Tiredness: When suffering from hay fever through the spring and summer months, it can be challenging to get a good night's sleep, and as a result, many experience feelings of tiredness. The allergic reaction itself can also release chemicals that cause you to feel tired.
Blocked Nose: As previously mentioned, hay fever can give many people a blocked nose. Nasal sprays are often a great way to treat this and help you open up your airways.
Temperature: Some people may experience a temperature when going through a bad case of hay fever. However, if your temperature does soar to a concerning height, then it is strongly advised that you consult with your doctor as it could be another illness.
Wheezing: Hay-fever affects your nose and your sinuses. Because of this, constant sneezing, coughing, and congestion can lead to tightness in your chest. This can then cause you to wheeze and experience shortness of breath.
Can You Develop Hay Fever?
If you haven't experienced hay fever early in life, then this does not mean you won’t experience it in later life. In fact, anyone at any age can develop hay fever.
Commonly, individuals have it from a young age, but this isn't the case for everyone. If your family has a history of allergies, then you may be likely to get it at some point in your life too.
Hay Fever in Winter
If you are allergic to pollen, you can relax a bit more in the colder winter months. However, those that are allergic to dust and other irritable particles may not be so lucky.
Due to spending more time inside in the winter, those who are allergic to dust may actually notice their symptoms more. Dust mites, mould, and animals are just some of the triggers which can cause you to have a runny nose, itchy eyes, and you may even experience a cough.
It can be a sensible idea to try and identify your triggers and take the necessary precautions to avoid them.
Hay-Fever Vs. Cold
It can be hard to differentiate between a cold and hay fever as both share similar symptoms. However, hay fever usually lasts a lot longer than a cold.
A cold can stick around for up to two weeks, but if the pollen count is high, then hay fever can last for weeks or even a matter of months. If you are unsure whether you have hay fever, then keeping an eye on the pollen count can be a clever way to identify if you do or not. When it comes to hay fever, symptoms can worsen on a more dramatic scale when the pollen count is high.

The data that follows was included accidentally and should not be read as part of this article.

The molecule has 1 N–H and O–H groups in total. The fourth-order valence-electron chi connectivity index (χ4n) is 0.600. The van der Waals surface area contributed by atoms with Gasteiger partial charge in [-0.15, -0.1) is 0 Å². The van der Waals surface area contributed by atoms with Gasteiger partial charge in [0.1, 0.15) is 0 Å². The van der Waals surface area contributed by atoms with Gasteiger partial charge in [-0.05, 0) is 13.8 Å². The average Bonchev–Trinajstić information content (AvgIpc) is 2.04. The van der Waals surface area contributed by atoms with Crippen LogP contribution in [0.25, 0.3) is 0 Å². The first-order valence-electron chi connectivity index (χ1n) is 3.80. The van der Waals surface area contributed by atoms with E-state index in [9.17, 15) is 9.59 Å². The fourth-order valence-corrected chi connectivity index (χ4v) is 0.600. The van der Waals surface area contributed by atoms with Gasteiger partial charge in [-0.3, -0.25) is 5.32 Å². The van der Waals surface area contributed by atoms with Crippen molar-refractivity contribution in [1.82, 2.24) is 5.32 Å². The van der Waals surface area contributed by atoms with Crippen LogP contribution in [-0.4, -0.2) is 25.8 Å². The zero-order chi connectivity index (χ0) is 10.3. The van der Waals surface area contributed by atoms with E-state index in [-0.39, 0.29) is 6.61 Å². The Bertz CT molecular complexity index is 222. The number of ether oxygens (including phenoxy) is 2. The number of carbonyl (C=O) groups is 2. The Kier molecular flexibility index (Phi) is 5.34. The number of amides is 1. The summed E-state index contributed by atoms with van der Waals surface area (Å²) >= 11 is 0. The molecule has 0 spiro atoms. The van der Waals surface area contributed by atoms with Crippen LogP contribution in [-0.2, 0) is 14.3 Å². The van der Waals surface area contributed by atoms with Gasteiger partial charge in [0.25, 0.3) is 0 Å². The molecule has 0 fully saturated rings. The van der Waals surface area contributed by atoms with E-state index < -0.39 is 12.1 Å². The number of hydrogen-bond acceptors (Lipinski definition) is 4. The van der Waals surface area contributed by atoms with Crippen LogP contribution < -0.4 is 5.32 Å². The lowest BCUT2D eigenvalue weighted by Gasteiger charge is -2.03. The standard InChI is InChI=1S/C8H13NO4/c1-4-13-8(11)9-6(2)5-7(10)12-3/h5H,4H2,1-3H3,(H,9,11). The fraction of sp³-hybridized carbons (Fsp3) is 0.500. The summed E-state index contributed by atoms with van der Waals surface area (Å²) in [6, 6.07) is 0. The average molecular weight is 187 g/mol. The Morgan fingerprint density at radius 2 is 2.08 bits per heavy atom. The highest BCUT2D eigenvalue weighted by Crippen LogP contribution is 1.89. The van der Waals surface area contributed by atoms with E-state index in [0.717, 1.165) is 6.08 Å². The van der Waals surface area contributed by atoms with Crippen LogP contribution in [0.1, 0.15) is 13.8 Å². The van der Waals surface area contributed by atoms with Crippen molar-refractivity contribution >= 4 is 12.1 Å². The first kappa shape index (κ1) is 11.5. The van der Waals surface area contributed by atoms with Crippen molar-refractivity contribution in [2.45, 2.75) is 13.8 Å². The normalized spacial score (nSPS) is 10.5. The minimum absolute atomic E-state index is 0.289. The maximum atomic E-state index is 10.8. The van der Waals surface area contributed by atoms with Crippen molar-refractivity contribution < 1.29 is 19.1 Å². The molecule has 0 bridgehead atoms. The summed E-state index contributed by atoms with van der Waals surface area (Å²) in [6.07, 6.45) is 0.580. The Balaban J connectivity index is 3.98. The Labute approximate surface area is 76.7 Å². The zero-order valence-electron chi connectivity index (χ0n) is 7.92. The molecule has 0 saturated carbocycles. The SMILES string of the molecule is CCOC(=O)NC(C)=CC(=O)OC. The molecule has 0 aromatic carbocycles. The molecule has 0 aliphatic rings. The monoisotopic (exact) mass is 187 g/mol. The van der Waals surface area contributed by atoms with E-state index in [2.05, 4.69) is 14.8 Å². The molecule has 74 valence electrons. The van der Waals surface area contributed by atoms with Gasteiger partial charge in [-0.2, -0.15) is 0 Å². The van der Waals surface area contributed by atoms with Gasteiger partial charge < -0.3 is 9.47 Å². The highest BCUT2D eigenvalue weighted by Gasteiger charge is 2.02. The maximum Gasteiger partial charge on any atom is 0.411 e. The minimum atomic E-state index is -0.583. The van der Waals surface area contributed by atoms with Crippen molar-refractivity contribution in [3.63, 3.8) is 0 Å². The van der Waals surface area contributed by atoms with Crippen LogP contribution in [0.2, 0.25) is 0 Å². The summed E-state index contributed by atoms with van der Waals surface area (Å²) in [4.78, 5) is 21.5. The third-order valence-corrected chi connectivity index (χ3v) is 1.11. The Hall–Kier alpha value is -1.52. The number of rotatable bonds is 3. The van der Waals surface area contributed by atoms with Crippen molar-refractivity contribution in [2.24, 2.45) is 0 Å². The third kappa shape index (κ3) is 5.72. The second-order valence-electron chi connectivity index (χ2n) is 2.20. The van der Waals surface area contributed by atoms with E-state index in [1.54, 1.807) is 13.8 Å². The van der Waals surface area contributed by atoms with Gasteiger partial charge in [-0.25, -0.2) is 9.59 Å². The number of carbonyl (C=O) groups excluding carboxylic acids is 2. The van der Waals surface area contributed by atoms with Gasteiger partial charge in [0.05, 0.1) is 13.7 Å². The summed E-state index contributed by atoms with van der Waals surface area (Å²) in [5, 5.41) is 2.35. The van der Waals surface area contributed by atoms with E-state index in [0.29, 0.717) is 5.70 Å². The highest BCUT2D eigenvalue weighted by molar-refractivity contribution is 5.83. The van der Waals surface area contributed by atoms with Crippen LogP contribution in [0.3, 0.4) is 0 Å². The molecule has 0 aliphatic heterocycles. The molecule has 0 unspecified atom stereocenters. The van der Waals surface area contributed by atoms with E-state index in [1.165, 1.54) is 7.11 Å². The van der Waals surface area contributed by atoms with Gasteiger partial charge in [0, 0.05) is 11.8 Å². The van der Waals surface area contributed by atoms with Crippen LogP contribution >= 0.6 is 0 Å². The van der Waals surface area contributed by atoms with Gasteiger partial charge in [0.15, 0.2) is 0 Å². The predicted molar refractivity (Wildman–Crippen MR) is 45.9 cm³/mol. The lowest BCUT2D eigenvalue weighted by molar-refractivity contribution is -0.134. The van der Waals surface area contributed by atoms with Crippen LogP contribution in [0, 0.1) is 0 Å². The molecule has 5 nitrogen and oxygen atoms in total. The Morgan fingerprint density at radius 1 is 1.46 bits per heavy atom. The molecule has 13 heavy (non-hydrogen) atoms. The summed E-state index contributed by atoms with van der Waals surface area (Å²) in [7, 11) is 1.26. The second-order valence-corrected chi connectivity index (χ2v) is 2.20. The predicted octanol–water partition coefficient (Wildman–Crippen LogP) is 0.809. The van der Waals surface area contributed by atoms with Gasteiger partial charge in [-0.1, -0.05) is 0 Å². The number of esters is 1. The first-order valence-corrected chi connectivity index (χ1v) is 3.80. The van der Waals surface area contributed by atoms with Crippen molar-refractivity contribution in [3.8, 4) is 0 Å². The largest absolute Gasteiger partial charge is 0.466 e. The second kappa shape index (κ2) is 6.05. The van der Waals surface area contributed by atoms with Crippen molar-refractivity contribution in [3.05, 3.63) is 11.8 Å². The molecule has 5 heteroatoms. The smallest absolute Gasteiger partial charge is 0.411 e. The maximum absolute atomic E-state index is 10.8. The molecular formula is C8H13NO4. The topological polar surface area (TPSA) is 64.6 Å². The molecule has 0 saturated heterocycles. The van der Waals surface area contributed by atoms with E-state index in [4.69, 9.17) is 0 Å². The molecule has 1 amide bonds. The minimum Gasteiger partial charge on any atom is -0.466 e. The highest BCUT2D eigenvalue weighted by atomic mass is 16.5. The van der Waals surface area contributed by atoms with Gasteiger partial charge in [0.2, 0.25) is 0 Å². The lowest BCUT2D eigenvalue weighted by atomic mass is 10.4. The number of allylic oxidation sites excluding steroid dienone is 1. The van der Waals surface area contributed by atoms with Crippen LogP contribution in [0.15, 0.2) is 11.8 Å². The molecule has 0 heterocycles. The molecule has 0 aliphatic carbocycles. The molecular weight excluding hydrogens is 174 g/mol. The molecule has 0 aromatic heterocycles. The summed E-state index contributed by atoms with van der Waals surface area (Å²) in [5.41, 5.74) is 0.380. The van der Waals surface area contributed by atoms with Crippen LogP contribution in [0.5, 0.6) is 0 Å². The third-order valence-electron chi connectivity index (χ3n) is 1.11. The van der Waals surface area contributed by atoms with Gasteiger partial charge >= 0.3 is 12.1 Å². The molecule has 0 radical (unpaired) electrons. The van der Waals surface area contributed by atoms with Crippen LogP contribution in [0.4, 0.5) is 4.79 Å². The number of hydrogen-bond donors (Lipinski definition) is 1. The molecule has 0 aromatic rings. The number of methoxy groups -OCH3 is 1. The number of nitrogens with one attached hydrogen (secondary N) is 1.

One common symptom that can help differentiate the two is itchy eyes. When an individual has hay fever their eyes tend to become sore, red, and itchy. This symptom, however, is not one that is associated with the common cold.
Hay Fever Tips
There are many steps that you can take to help your hay fever. During the weeks where the pollen count is high, it is advised that you wear a hat and sunglasses to help minimise exposure to your eyes. On days like these, it is also recommended that you keep your windows and doors closed in your home to prevent a large amount of pollen from entering your home.
Showering and washing your hair on high pollen days is crucial. If you’ve been outside for most of the day, it can be a good idea to change your clothing and try to avoid hanging it outside on a clothesline. One final helpful tip is to put vaseline around your nostrils to trap pollen.
How To Relieve Hay Fever Symptoms
Luckily, there are plenty of ways that you can relieve the symptoms that come with hay fever.
With the help of Cloud Pharmacy, you can gain access to a number of treatments, from nasal sprays (Avamys, Dymista, Flixonase) to tablets (such as Fexofenadine), to help you relieve your symptoms and help you through the spring and summer months. Most hay-fever medications are available to buy both over the counter and online.
The medications used for treating allergy and hay fever work by either stopping the mast cell from releasing histamine altogether or by reducing the overall effects of histamine in the body by binding to it before it binds to any internal tissue, leading to the allergic reaction.
It is always advised that you consult with your doctor as they will be able to recommend a medication that is right for you.